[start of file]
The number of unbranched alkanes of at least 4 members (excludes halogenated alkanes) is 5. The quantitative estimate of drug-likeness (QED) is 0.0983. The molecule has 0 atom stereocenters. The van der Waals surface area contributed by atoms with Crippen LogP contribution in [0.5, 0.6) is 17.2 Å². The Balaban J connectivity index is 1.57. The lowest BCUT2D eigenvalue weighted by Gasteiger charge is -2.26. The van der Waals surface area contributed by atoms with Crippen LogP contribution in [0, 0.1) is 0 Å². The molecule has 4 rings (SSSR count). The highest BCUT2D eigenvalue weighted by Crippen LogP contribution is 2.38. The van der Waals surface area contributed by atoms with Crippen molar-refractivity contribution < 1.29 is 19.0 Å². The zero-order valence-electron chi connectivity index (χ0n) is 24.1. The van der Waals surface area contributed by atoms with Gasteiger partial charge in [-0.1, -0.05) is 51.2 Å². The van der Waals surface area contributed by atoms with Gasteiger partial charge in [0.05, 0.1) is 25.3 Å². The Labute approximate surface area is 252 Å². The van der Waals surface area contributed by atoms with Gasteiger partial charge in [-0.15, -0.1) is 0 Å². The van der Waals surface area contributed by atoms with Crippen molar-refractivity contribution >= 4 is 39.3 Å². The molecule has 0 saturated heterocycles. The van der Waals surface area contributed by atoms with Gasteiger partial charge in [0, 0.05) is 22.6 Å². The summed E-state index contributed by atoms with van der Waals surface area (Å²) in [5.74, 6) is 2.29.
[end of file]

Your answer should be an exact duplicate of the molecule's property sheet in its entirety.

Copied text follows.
The number of unbranched alkanes of at least 4 members (excludes halogenated alkanes) is 5. The quantitative estimate of drug-likeness (QED) is 0.0983. The molecule has 0 atom stereocenters. The van der Waals surface area contributed by atoms with Crippen LogP contribution in [0.5, 0.6) is 17.2 Å². The Balaban J connectivity index is 1.57. The lowest BCUT2D eigenvalue weighted by Gasteiger charge is -2.26. The van der Waals surface area contributed by atoms with Crippen LogP contribution in [0, 0.1) is 0 Å². The molecule has 4 rings (SSSR count). The highest BCUT2D eigenvalue weighted by Crippen LogP contribution is 2.38. The van der Waals surface area contributed by atoms with Crippen molar-refractivity contribution < 1.29 is 19.0 Å². The zero-order valence-electron chi connectivity index (χ0n) is 24.1. The van der Waals surface area contributed by atoms with Gasteiger partial charge in [-0.1, -0.05) is 51.2 Å². The van der Waals surface area contributed by atoms with Gasteiger partial charge in [0.05, 0.1) is 25.3 Å². The Labute approximate surface area is 252 Å². The van der Waals surface area contributed by atoms with Gasteiger partial charge in [-0.15, -0.1) is 0 Å². The van der Waals surface area contributed by atoms with Crippen molar-refractivity contribution >= 4 is 39.3 Å². The molecule has 0 saturated heterocycles. The van der Waals surface area contributed by atoms with Gasteiger partial charge in [0, 0.05) is 22.6 Å². The summed E-state index contributed by atoms with van der Waals surface area (Å²) in [5.74, 6) is 2.29.